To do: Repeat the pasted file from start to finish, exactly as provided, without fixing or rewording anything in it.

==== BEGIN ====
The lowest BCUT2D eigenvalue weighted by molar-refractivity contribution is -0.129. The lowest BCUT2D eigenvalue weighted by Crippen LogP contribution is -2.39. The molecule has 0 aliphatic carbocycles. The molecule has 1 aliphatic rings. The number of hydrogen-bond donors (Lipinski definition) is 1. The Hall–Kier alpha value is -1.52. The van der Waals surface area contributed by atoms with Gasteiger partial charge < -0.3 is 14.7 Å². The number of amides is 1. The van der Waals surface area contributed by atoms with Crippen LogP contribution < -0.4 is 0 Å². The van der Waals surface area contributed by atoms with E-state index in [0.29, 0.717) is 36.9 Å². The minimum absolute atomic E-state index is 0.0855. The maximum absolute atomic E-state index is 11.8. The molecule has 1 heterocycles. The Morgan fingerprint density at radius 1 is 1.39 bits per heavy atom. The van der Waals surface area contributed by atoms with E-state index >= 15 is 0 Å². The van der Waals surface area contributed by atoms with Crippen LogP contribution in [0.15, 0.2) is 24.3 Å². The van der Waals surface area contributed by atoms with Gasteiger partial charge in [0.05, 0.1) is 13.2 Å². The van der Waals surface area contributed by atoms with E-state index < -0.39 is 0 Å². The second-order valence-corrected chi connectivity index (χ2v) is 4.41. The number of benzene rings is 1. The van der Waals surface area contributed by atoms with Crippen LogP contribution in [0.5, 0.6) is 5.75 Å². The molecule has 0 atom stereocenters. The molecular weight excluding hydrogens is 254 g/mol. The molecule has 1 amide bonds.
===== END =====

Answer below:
The lowest BCUT2D eigenvalue weighted by molar-refractivity contribution is -0.129. The lowest BCUT2D eigenvalue weighted by Crippen LogP contribution is -2.39. The molecule has 0 aliphatic carbocycles. The molecule has 1 aliphatic rings. The number of hydrogen-bond donors (Lipinski definition) is 1. The Hall–Kier alpha value is -1.52. The van der Waals surface area contributed by atoms with Gasteiger partial charge < -0.3 is 14.7 Å². The number of amides is 1. The van der Waals surface area contributed by atoms with Crippen LogP contribution < -0.4 is 0 Å². The van der Waals surface area contributed by atoms with E-state index in [0.29, 0.717) is 36.9 Å². The minimum absolute atomic E-state index is 0.0855. The maximum absolute atomic E-state index is 11.8. The molecule has 1 heterocycles. The Morgan fingerprint density at radius 1 is 1.39 bits per heavy atom. The van der Waals surface area contributed by atoms with E-state index >= 15 is 0 Å². The van der Waals surface area contributed by atoms with Crippen LogP contribution in [0.15, 0.2) is 24.3 Å². The van der Waals surface area contributed by atoms with Gasteiger partial charge in [0.05, 0.1) is 13.2 Å². The van der Waals surface area contributed by atoms with E-state index < -0.39 is 0 Å². The second-order valence-corrected chi connectivity index (χ2v) is 4.41. The number of benzene rings is 1. The van der Waals surface area contributed by atoms with Crippen LogP contribution in [0.5, 0.6) is 5.75 Å². The molecule has 0 atom stereocenters. The molecular weight excluding hydrogens is 254 g/mol. The molecule has 1 amide bonds.